Dr. Comella and her colleagues’ mission is to get adult stem cell therapy available for everyone. Private and government health insurance providers cover medical treatments that are much more expensive.
Why not cover one that would save money with its lower expense and fewer side effects?
Over the years, there have been nearly 12,000 adult stem cell therapies performed in the United States with an over 90 percent success healing rate for mostly joint and spinal conditions as well as heart and lung issues.
But the three known adverse side effect cases continually get all the media attention.
The Panama College of Cell Science, which helped launch Kristin Comella’s research and development, had this to say about her:
‘Perhaps the most influential clinician on the subject of adult stem cell therapy, Dr. Comella has been able to quietly develop patient treatment protocols and treat patients via collaborating physicians and health care providers using legal patient-specific FDA guidelines, including studies permitted by Institutional Review Boards, patient-specific stem cell clinical trials, and direct treatments using the patients own stem cells that are harvested and re-injected for therapeutic purposes.
Through Dr. Comella’s leadership, she and her team have trained and certified more than 700 physicians worldwide in adult stem cell therapy.’
Since the late 1990s, adult stem cells used therapeutically were not under the control of the FDA and the adult stem cell movement took off.
There were complaints from some MDs that the adult stem cell practice should be regulated by the FDA. The Panama College of Cell Science responded to those outcries with this statement:
‘The motive in opposing adult stem cell therapy is money. The big institutions want to keep federal funding of embryonic stem cell research at a high level with the promise that cures are “just around the corner” despite the fact that embryonic stem cells will never be useful in any way for patient treatment because they immediately cause tumors when transplanted.’
Adult stem cell therapy is an autologous treatment method. The stem cells are not lab-created. They are only isolated and purified after extracting them from the patient being treated. Injecting them back into that patient powers up the body’s own healing mechanism to overcome chronic ailments.
The FDA didn’t and shouldn’t have anything to do with regulating stem cells from one’s own body. That situation has recently been arbitrarily and suddenly changed.
Around 2014, the FDA started tweaking their guidance rules for stem cell therapy with the purpose of getting new rules made into laws through Congress that could be interpreted according to FDA whims and enforced arbitrarily. Their agenda is to consider adult stem cells as FDA-regulated drugs.
Dr. Comella explained how the FDA ignored testimonies from adult stem cell practitioners during their 2015 public hearings regarding new guideline proposals. Then they arranged to create new rules behind closed door meetings that included pharmaceutical industry allies and insiders.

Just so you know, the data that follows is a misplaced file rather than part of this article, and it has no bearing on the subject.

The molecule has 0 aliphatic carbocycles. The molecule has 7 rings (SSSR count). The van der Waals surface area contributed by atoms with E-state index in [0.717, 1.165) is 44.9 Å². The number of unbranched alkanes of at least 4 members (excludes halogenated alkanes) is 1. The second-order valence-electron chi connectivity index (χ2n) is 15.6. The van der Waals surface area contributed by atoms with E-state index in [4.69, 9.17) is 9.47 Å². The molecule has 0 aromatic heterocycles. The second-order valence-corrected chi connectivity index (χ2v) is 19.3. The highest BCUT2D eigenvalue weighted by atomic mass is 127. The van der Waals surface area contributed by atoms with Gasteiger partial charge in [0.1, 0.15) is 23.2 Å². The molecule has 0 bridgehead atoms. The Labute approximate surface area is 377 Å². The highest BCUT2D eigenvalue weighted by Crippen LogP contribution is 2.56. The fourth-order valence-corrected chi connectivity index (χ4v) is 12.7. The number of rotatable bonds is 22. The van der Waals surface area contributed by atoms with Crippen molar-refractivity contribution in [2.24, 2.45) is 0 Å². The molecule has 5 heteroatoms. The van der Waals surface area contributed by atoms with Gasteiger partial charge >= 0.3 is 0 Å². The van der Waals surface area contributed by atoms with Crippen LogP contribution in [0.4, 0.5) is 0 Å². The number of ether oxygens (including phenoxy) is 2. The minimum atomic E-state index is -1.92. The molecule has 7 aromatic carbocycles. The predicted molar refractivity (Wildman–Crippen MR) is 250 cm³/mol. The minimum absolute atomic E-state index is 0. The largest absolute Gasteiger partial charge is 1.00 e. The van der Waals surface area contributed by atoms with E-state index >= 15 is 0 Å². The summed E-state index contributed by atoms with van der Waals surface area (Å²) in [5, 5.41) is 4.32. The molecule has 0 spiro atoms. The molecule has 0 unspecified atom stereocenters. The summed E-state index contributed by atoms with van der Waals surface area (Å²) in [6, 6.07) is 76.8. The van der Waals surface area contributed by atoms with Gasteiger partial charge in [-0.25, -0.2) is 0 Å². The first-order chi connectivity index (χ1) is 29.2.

The result was that by 2017, the FDA’s hands-off policy with adult stem cell therapy came to a sudden halt after years of highly successful stem cell practice.
By 2018, the FDA got nastier with the “the most influential clinician on the subject of adult stem cell therapy” as its target. The FDA started doing inspections of Dr. Comella’s South Florida clinic that are designed for labs that manufacture drugs.
The standards for hospitals and clinics are not as strict as drug manufacturers. Those inspections were inappropriate for a clinic. But those inspections made it easier to create damaging reports.
When the inspectors came by, they demanded to go into rooms while treatments were taking place with semi-nude or nude patients, which Dr. Comella prohibited. The inspectors also demanded to view patient medical records. She allowed that after redacting their names on the copies she gave them.
For her actions to protect patients’ privacy, inspectors allegedly cited Dr. Comella for resisting and obstructing FDA inspections.
Soon after the inspections, the FDA served Dr. Comella with a lawsuit for practicing medicine with unapproved drugs. The “drugs” were only those stem cell solutions drawn from patients to be used on them.
The FDA has allegedly offered to drop the lawsuit if Dr. Comella signed an agreement to stop doing adult stem cell therapy and no longer promote it.
She refused. She said she has witnessed people leave their wheelchairs for good from this therapy.
If Dr. Comella loses the court case which started in 2019, adult stem cell therapy in the USA may be forced out of the country and only be available to those who can afford medical tourism.
March 15, 2020